34 posts in this topic

Hi, xorangekiller.

 

My Chromebook is put on Developer Mode and i have "crossystem dev_boot_usb=1" set in Chrome OS in order to be able to boot self-signed kernels from USB/SD media.

If i'll set up Debian using your partition scheme, will USB/SD boot (with Ctrl+U) still work?

 

I'm asking because i've already tried a scheme with Debian on eMMC having just two partitions (one with self-signed kernel, second with rootfs), and while i was able to boot into Debian (with Ctrl+D), the USB/SD boot got broken.

 

Thank you!

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Excellent description, thank you.

I am writing this using my Chromebook, debian installed.

Maybe the preparation of the internal ssd can be shortened by the following script:

 

#!/bin/sh

target_disk=/dev/mmcblk0
cgpt create ${target_disk}
cgpt add -i 11 -b 64 -s 16384 -S 1 -P 5 -l RWFW -t "firmware" ${target_disk}
cgpt add -i 6 -b 16448 -s 1 -S 1 -T 15 -P 0 -l KERN-C -t "kernel"  ${target_disk}
cgpt add -i 7 -b 16449 -s 1  -l ROOT-C -t "rootfs"   ${target_disk}
cgpt add -i 9 -b 16450 -s 1  -l reserved -t "reserved"   ${target_disk}
cgpt add -i 10 -b 16451 -s 1  -l reserved -t "reserved"   ${target_disk}
cgpt add -i 2 -b 16452 -s 32768 -S 1 -T 15 -P 15 -l KERN-A -t kernel ${target_disk}
cgpt add -i 4 -b 49220 -s 32768 -S 1 -T 15 -P 0 -l KERN-B -t kernel ${target_disk}
cgpt add -i 8 -b 81988 -s 32768  -l OEM -t data   ${target_disk}
cgpt add -i 12 -b 114756 -s 32768 -S 1 -P 5 -l EFI-SYSTEM -t "efi" ${target_disk}
cgpt add -i 5 -b 147524 -s 4096  -l ROOT-B -t rootfs ${target_disk}
cgpt add -i 3 -b 151620 -s 28870622 -S 1 -P 5 -l ROOT-A -t rootfs ${target_disk}

cgpt add -i 1 -b 29022242 -s 1755069  -l STATE -t data ${target_disk}
sync

mkfs.ext4 ${target_disk}p3
mkswap ${target_disk}p1

Norbert

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Just checked it and:

Yes, booting from an SD card still works.

 

Norbert

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Karl L.,

 

Firstly kudos for your excellent work so far.  :D

 

I'd like to understand how booting works, after one has followed your instructions.  Am I right that:

  1. The default "verified" uboot bootloader is not used (nor is the alternate "non-verified" nv-uboot bootloader? For more details on nv-uboot, please see "Appendix A: Using nv-U-Boot on the Samsung ARM Chromebook":
    http://www.chromium.org/chromium-os/u-boot-porting-guide/using-nv-u-boot-on-the-samsung-arm-chromebook ).  It seems you somehow use "firmware-linux" and "firmware-libertas" instead.  I've never heard of those (as I'm only familiar with how GRUB works, on PC's).  What are those?  What do they do?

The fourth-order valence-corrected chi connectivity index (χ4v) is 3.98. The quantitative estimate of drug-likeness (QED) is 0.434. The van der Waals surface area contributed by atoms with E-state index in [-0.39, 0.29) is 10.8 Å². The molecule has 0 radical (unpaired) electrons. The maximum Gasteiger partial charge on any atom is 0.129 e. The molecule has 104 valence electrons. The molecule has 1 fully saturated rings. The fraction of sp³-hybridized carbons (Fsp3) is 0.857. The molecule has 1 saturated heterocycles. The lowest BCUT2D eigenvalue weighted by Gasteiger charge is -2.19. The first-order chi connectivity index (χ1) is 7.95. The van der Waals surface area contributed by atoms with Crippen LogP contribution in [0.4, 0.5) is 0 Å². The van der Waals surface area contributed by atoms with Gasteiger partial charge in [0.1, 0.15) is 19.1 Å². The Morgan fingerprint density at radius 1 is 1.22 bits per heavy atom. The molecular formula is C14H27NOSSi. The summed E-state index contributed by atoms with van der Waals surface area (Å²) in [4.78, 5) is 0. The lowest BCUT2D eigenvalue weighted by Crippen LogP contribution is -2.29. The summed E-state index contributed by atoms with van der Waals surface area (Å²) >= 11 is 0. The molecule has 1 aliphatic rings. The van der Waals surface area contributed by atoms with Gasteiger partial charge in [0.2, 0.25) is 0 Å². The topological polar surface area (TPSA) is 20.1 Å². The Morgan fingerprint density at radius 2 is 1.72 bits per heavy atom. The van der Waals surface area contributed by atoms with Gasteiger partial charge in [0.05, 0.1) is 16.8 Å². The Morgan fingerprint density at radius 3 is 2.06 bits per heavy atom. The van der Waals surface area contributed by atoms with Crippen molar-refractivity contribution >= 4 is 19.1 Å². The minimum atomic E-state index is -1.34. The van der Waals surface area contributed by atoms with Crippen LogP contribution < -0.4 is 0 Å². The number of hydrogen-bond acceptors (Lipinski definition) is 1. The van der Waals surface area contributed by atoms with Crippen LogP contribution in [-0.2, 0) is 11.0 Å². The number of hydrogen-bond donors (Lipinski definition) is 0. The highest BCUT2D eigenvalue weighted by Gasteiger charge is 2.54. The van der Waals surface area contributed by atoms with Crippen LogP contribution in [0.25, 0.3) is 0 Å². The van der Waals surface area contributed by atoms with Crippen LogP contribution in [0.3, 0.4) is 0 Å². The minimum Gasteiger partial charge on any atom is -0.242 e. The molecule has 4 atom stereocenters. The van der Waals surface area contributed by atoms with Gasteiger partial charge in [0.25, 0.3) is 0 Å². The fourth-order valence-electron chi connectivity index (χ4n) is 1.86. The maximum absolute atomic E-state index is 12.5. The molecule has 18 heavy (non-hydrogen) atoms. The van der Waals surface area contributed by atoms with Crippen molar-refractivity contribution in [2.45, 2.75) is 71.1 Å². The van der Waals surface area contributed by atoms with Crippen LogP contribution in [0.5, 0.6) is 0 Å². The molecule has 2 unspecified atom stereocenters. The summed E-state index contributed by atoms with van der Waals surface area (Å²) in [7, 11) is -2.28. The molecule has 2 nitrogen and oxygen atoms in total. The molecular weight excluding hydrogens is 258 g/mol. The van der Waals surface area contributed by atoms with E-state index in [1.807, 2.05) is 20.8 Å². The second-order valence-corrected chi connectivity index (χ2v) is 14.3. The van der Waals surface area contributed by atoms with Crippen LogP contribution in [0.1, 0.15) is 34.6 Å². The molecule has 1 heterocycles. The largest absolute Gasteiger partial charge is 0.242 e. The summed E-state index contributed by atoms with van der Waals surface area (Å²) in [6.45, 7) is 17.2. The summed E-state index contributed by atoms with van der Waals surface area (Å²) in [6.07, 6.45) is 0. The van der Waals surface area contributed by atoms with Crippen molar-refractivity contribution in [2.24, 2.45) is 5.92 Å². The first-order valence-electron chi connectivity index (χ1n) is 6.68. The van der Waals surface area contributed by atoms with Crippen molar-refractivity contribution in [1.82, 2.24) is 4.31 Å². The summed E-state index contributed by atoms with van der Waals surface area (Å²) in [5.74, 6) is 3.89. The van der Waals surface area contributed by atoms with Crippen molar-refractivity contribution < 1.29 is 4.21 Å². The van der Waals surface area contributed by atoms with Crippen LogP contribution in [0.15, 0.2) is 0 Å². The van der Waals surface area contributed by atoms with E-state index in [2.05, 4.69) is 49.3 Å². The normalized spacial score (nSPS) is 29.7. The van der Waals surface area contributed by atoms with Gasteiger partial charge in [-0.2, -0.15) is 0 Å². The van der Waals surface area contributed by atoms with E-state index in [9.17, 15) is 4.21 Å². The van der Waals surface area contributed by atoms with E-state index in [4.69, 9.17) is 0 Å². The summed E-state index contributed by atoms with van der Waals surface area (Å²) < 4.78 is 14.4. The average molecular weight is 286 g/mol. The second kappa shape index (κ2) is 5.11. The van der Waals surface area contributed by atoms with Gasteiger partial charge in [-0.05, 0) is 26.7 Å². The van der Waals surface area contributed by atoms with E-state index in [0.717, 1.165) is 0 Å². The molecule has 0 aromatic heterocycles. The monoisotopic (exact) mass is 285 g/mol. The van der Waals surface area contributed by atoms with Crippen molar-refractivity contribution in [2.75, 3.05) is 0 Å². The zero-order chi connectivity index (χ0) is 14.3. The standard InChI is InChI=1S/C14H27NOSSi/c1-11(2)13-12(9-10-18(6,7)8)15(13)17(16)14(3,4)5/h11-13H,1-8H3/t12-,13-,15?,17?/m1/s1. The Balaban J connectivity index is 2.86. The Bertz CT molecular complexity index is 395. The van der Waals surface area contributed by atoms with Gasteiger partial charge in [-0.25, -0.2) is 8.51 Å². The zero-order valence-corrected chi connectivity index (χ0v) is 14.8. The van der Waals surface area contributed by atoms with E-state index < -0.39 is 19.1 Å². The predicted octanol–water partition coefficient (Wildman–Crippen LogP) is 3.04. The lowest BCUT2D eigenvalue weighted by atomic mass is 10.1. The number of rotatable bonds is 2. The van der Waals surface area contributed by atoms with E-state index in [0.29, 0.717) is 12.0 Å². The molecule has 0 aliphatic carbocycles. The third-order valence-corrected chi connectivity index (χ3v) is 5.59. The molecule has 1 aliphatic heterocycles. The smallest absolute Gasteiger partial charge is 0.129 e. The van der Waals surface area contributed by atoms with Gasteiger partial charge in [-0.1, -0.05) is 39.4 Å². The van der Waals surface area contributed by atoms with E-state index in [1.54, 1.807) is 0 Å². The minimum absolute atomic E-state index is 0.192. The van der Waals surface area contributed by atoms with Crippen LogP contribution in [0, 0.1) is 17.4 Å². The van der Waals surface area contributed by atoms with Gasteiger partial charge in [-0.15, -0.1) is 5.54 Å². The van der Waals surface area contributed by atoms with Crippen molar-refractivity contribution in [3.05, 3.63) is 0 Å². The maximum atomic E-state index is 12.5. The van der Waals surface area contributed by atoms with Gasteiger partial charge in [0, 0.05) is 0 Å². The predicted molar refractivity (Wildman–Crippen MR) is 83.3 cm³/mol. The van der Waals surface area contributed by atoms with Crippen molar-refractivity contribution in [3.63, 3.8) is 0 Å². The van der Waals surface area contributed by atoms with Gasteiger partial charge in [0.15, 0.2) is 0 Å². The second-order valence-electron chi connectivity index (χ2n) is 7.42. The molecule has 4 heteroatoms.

2. "firmware-linux" and "firmware-libertas" somehow boots a "stock" linux kernel that you compiled and packaged yourself, called "linux-image-exynos5" (as opposed to "borrowing" and "signing" the ChromeOS kernel, which is what one must unfortunately do using the current instructions found on "InstallingDebianOn Samsung ARMChromebook":
    https://wiki.debian.org/InstallingDebianOn/Samsung/ARMChromebook
  3. When future versions of your "linux-image-exynos5" are released (say, because there was an important security update released for the kernel), they'll "just work" (at boot time), when one installs them with "sudo apt-get update && sudo apt-get upgrade"?

If I'm correct on these 3 points, then how were you able to "get away with" not using the nv-uboot bootloader?  That is to say, why couldn't the Debian folks follow suit and boot their own stock linux kernels with "firmware-linux" and "firmware-libertas" like you do?

 

Note: The Debian folks are currently stuck on how to boot a stock linux kernel from nv-u-boot, as seen on
"InstallingDebianOn Samsung ARMChromebook":

https://wiki.debian.org/InstallingDebianOn/Samsung/ARMChromebook


  "Three partitions are created on the disk. In time, the intention is that these be used for:
   - a copy of nv-uboot that is chainloaded by the standard firmware,
   - a /boot filesystem containing the standard (non-ChromeOS) kernel, read by nv-uboot,
   - the root filesystem.

  Currently nv-uboot is *not* used, and so the arrangement is: